Ontario is often remembered for its wartime manufacturing, but it is important to recognize the province’s contributions to the Allied war effort through food exports. At the outbreak of the war, Britain lost access to sources of food produced in Continental Europe. The German military attempted to exploit this weakness and starve Britain out of the war by using their submarines to sink merchant vessels.

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Curtiss J.N. 4-D above the clouds. These JN-4 aircraft, often called “Jenny,” were produced by the American manufacturer Curtiss Aeroplanes and Motors Ltd. The Imperial Munitions Board purchased a small ancillary factory for Toronto in 1915 to increase wartime production. CWM 19940003-714, George Metcalf Archival Collection, Canadian War Museum.

With food shortages in Britain, Ontario’s food production became critical to the overall war effort. In 1914, more residents in Ontario worked in agriculture than in factories. Their hard work earned the praise of Ontario’s Premier William Hearst, who stated, “The farmer at work in the field … is doing as much in the crisis as the man who goes to the front.” But more than honouring the farmer with recognition, the provincial government provided local farmers with educational resources, 1,000 tractors at cost and loans to purchase additional seeds. As demand for food overseas intensified in 1916, prohibition was enacted to prevent crops from being used to produce alcohol. Distilleries, such as the Gooderham distillery in Toronto, shifted production from whisky to chemicals and compounds needed for war production, such as acetone and cordite.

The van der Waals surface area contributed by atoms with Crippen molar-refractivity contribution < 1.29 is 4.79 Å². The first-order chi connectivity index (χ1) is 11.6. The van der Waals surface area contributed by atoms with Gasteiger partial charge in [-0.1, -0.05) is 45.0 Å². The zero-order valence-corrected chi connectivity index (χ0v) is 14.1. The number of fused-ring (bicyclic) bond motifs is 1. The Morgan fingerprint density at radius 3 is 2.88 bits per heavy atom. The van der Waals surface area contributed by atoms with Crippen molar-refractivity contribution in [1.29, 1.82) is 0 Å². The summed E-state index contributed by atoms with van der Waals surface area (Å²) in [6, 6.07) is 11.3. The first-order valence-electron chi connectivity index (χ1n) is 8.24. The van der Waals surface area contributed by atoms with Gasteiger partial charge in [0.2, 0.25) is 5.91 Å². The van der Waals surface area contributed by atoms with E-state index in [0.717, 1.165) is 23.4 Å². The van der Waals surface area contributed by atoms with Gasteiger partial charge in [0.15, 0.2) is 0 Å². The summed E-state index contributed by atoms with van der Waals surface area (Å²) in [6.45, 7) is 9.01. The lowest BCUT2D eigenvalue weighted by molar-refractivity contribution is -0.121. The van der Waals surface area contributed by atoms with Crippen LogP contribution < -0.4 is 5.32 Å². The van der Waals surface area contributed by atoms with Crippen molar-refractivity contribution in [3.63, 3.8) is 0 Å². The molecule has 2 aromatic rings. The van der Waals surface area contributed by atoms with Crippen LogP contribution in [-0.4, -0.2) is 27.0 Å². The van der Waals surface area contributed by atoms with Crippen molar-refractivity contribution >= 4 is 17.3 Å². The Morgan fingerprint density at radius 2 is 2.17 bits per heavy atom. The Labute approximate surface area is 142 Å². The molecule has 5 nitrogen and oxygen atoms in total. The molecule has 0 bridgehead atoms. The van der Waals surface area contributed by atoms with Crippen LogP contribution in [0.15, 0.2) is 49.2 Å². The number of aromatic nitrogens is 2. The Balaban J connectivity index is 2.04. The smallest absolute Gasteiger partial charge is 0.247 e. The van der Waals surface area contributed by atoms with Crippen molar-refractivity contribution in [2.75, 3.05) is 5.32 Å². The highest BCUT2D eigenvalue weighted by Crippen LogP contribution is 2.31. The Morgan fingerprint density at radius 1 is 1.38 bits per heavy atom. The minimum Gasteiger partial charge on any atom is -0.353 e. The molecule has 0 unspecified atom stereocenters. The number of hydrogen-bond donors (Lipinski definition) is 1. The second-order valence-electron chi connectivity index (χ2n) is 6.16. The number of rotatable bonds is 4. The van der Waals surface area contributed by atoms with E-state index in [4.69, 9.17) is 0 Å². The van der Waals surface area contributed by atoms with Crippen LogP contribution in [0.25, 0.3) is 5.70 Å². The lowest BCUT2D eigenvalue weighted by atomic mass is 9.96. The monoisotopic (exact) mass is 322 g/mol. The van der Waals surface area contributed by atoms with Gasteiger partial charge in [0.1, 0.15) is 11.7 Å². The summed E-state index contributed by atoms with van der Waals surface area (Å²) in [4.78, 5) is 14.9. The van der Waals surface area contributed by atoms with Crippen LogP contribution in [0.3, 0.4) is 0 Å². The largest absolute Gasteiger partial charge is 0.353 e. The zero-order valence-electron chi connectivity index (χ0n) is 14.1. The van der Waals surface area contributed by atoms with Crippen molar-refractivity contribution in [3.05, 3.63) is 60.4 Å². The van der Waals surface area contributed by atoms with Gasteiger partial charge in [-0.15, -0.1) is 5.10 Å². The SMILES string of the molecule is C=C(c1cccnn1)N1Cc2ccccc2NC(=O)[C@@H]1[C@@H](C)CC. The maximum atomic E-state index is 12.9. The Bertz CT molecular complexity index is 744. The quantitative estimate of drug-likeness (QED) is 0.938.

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Gooderham and Worts Distillery, Toronto. City of Toronto Archives, Fonds 1244, Item 3061, c. 1917.

Resource extraction in Ontario was similarly crucial for the war effort. Workers extracted key materials for military production, including iron, sulphur, zinc and copper. For example, The Black Donald Graphite Mine reached peak production during the war and provided 90 per cent of Canada’s graphite.